How to Qualify for a Second Mortgage

by Jim Hagerty ; Updated July 27, 2017

Qualifying for a second mortgage is quite simple. However, depending on the type of loan program and the lender, the steps could be slightly involved. In fact, qualifying for a second mortgage is generally just like qualifying for a first mortgage. Second mortgages are sometimes know as "equity loans," "home improvement loans" and "lines of credit." Read further for more information.

Qualification Process

Step 1

Gather all of your personal financial records. Like in a first mortgage transaction, a lender will likely need to review your income documents, bank account information and verify your employment history.

Step 2

Contact your lender. This can be done in variety of ways. Because of technology, it may be possible to simply apply online or call a loan officer and provide him or her with qualifying information over the phone. He or she will then issue a pre-qualification notice after obtaining a electronic copy of your credit report and entering your income into the lender's automated underwriting system. If it appears that a loan may be given, a face-to-face interview will likely be scheduled, at which time you will be required to verify your income and other information.

Step 3

Meet with a loan officer. After you have been pre-qualified for a loan, your lender will likely schedule an appointment with you. During this meeting, physical copies of all your pertinent financial records will be made so a processor or underwriter may verify the information you provided to the lender during your initial pre-qualification interview. You will also be required to sign a loan application and other important documents called disclosures, which vary from state-to-state.

Step 4

Be available during the underwriting process. Due the significant amount of work underwriting sometimes involves, your lender may need to contact you to re-verify specific information. It is recommended that you be available during this time to resolve any issues that may arise to prolong the process. After you have been pre-qualified, met with your loan officer and signed the application paperwork, your loan file will be transferred to the lender's underwriting department. Shortly before or during the underwriting process, an appraisal of your home may also be done to determine its value and whether there is enough equity in the property in order to lend on it.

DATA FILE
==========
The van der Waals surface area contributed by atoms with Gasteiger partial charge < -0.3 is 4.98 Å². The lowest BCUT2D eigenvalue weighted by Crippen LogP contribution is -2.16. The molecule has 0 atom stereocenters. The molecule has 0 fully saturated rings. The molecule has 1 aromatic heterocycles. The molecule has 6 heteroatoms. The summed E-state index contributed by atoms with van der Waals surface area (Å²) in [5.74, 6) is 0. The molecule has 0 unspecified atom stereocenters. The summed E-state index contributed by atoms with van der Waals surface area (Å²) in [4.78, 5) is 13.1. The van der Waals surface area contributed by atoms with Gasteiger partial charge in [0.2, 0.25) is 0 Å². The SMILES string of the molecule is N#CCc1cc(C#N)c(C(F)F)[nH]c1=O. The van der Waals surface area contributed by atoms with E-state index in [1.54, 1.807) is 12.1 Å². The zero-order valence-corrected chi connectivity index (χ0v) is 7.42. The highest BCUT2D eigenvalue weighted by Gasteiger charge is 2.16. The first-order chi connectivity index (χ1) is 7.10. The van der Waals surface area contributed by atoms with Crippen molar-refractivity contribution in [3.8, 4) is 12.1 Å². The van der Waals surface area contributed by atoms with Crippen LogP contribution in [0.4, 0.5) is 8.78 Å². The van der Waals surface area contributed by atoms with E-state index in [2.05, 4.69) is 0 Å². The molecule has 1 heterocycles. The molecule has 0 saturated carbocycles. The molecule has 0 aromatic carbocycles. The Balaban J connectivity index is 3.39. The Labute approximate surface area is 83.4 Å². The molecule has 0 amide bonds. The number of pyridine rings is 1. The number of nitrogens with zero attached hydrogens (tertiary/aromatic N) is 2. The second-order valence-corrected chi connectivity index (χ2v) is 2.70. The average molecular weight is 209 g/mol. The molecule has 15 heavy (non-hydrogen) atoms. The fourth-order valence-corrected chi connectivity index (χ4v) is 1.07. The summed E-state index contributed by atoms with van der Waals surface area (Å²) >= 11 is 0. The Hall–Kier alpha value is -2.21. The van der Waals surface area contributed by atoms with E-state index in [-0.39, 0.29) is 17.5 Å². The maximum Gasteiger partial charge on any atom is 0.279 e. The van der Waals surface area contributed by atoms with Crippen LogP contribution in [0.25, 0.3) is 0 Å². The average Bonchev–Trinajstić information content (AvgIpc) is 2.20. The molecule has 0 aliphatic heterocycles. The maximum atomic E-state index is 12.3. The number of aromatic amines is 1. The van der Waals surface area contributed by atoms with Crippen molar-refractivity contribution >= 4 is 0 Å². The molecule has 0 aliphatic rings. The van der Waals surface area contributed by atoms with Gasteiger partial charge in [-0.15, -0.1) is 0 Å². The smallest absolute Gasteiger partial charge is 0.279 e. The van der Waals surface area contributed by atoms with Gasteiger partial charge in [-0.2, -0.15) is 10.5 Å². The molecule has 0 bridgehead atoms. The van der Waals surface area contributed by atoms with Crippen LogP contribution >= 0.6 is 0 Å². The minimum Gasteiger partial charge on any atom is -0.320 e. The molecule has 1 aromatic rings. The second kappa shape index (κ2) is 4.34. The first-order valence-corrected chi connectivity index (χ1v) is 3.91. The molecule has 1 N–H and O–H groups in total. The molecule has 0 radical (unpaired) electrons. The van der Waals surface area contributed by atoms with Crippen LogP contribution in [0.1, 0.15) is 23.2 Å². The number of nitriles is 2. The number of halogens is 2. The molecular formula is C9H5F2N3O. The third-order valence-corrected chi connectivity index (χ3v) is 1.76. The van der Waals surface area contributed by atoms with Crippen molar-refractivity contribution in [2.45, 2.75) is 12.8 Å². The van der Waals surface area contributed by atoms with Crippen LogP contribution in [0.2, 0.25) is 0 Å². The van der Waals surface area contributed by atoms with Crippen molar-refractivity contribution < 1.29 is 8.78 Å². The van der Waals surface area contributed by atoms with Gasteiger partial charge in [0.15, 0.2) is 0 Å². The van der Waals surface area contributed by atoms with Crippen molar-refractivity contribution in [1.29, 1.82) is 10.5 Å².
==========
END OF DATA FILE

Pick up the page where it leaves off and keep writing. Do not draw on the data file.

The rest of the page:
Step 5

Attend closing. Second mortgage closings are conducted much in the same way as first mortgage closings. However, some lenders have special guidelines and closing methods for equity loans. Depending on your state and lender, your closing may be held at a title or abstract company, attorney's office, bank, or in your home. It is also possible to obtain second mortgages through the mail or online without being required to attend a closing or meet with a lender. Regardless of where or how the closing occurs, the process is relatively the same. During your closing, a closing officer will review and you will sign a series of paperwork called a closing package. After your documents are signed, you will receive your loan funds. This is sometimes a few days after closing, depending on whether you state offers a rescission period, which allows customers a few days to decide if they wish to proceed with financing. Keep in mind that closing costs, debt payoffs and other fees, depending on your situation, will be deducted from the loan first. This is typically not the case in some lines of credit, however. You may also be given a copy of your home's appraisal report, if one is done, at closing or shortly after.

Tips

  • Know your equity situation. Some lenders have specific equity guidelines that they will not exceed. It is, therefore, important to know with relative certainty what your home is worth and the current balance of your first mortgage.

Warnings

  • Do not allow multiple lenders access to your credit report if you plan shop for the best interest rates. Multiple credit report inquiries will likely bring down your credit score, which could cause lenders to deny you financing.

About the Author

Jim Hagerty is a writer and journalist who began writing professionally in 1996. He has had articles published in the "Rock River Times," "Builder's Journal" and various websites. He earned a Bachelor of Science in public relations and journalism from Northern Michigan University in Marquette.